Wednesday, July 18, 2007

A GME, GeoURL and Google Maps mashup

I recently started playing around with that Google Mashup Editor (GME). In my last blog entry I promised to share the experience of my first mashup, so here is my account.

Further information about Google Mashup Editor (GME)

The Katamari Framework was Google's internal codename for the Google Mashup Editor. In essence, GME is an application server extension to the Google Web Toolkit. I also recently discovered that the attractive syntax highlighting in the Web IDE is provided courtesy of the Open Source Codepress project.

The analogy between Tomcat and the GME platform continues. Where JSP pages have application and session scope, GME has two built-in data feeds (${app}, ${user}) that allow users to read and write data specific to the application or to the user.

My GME mashup: GeoURL to Google Maps

http://geourl.googlemashups.com/

The source code for this mashup is available here and here.

My application would probably be considered "very advanced" rather than an exemplar of typical GME usage. What follows are some developer notes concerning the JavaScript approaches I took with this mashup, I hope these insights are useful to somebody. There is always room for improvement but I am happy with my mashup and think it works well enough.

The GME makes it very easy to produce certain types of application, especially when interfacing with Google's own applications. I have found that GME can be used to host very generic applications, these need not make any use of Google's applications (e.g. you could use Yahoo Maps for example and you get bonus points for using MapStraction!).

My intention was to recreate my ancient GeoURL to Google Maps experiment but host nothing myself with everything necessary running on Google's server.

On GME what makes generic application development possible is that GME can act as an application proxy for RSS/Atom content and you can host JavaScript on it. So if you can acquire your data in RSS/Atom or as XML/JSON using a Web API (e.g. via on demand callback methods) then you can host an application that uses that data on GME. There are many, many Web APIs out there for you to play with (See programmable web apis).

As I had done previously, I wanted to create a streaming display of GeoURL sites as I moved around a Google map.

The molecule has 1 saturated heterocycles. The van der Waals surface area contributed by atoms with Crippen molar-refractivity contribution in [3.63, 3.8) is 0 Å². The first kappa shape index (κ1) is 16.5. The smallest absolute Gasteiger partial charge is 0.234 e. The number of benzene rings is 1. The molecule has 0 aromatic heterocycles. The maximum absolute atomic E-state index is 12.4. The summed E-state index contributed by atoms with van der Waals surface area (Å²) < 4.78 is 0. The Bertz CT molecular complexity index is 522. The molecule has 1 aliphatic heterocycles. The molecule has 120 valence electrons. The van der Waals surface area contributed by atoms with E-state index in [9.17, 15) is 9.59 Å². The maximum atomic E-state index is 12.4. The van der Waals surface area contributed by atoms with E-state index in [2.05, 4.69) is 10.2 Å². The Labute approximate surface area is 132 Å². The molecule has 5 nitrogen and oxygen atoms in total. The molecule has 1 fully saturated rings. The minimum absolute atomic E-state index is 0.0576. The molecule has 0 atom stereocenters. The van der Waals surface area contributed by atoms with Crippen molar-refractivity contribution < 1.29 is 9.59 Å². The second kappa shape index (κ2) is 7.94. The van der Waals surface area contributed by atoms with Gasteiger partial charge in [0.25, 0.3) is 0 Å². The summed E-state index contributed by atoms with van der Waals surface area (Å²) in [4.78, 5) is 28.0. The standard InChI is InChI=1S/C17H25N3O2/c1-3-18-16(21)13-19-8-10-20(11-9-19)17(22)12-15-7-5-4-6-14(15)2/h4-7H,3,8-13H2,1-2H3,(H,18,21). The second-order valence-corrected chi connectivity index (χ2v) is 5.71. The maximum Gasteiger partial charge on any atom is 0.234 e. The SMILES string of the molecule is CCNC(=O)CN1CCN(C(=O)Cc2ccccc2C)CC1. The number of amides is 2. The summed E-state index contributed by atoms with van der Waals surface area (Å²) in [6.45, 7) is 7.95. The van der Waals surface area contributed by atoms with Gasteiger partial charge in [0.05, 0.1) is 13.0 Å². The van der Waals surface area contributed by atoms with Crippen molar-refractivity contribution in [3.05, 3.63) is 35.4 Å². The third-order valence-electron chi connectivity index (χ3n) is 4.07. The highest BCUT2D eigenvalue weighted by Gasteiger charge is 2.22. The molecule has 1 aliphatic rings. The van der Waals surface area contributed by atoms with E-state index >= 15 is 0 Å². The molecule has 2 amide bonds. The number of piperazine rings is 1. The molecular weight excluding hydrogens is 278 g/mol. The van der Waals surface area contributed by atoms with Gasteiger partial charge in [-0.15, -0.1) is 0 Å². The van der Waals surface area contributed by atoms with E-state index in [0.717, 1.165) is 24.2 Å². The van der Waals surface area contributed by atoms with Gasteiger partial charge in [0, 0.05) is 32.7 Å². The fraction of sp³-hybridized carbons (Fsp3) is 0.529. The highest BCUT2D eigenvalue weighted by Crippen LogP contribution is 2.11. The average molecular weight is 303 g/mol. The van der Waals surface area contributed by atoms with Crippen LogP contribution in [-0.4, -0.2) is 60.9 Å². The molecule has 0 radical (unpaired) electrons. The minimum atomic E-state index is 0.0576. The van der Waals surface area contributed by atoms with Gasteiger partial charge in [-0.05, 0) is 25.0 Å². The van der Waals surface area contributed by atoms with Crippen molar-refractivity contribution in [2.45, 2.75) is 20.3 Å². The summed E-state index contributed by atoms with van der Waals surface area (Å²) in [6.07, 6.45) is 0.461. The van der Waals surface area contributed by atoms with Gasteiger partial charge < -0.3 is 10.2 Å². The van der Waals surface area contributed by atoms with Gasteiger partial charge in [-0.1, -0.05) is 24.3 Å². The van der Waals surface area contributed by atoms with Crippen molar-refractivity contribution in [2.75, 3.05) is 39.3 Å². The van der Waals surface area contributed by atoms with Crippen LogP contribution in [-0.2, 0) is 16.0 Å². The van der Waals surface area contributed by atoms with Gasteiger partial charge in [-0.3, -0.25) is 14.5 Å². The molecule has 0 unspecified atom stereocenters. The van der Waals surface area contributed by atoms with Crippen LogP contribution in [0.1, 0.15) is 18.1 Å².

My initial attempt only used GME tag functionality. This mashup didn't really do what I wanted it to very well and I felt a little restricted in controlling how it behaved so dispensed with using the gm:map tag in favour of hand coding against the Google Maps API myself.

Submission throttling

Rather than attempt to access the GeoURL feed at the end of every mouse move (as is usual with Google Maps stuff), I chose to use the submission throttling technique of only attempting to fetch new feed data after every 4 seconds. This should reduce the load on the backend feed, reduce client side processing and ultimately improve the user experience.

BitPerfects Google Maps "getOverlays" extension

I have methods that add markers and methods that remove markers. Removing markers from Google Maps is a little difficult as by default there is no way to get an array of all the visible markers. I experimented with BitPerfects extension to the Google Maps API that allows better management of markers but I was still having problems because I had methods simultaneously trying to add and delete markers to my array.

Ensuring mutual exclusive array access

My problem is that sometimes I am trying to add/delete and iterate through an array simultaneously. What I needed was some sort of mechanism by which only one process is allowed to act on my array at any one time. I first experimented with a mutually exclusive (mutex for short) access mechanism that implements something called the Wallace Variation to Lamport's bakery algorithm by Bruce Wallace (basically, you take a number and wait in line). This looked just the ticket (groan!) but I figured that for my mashup I didn't need to maintain a queue of waiting methods. In my mashup it would be sufficient to allow the most recent request to take precedence and throw away any previous requests. So inspired by Bruce's mutex algorithm I implemented something that dynamically defines a function and runs it. That function could be changed by each of the various array accessing processes, the last method to redefine the function is the one that actually gets called (assuming it is not already running).

Feedback welcome

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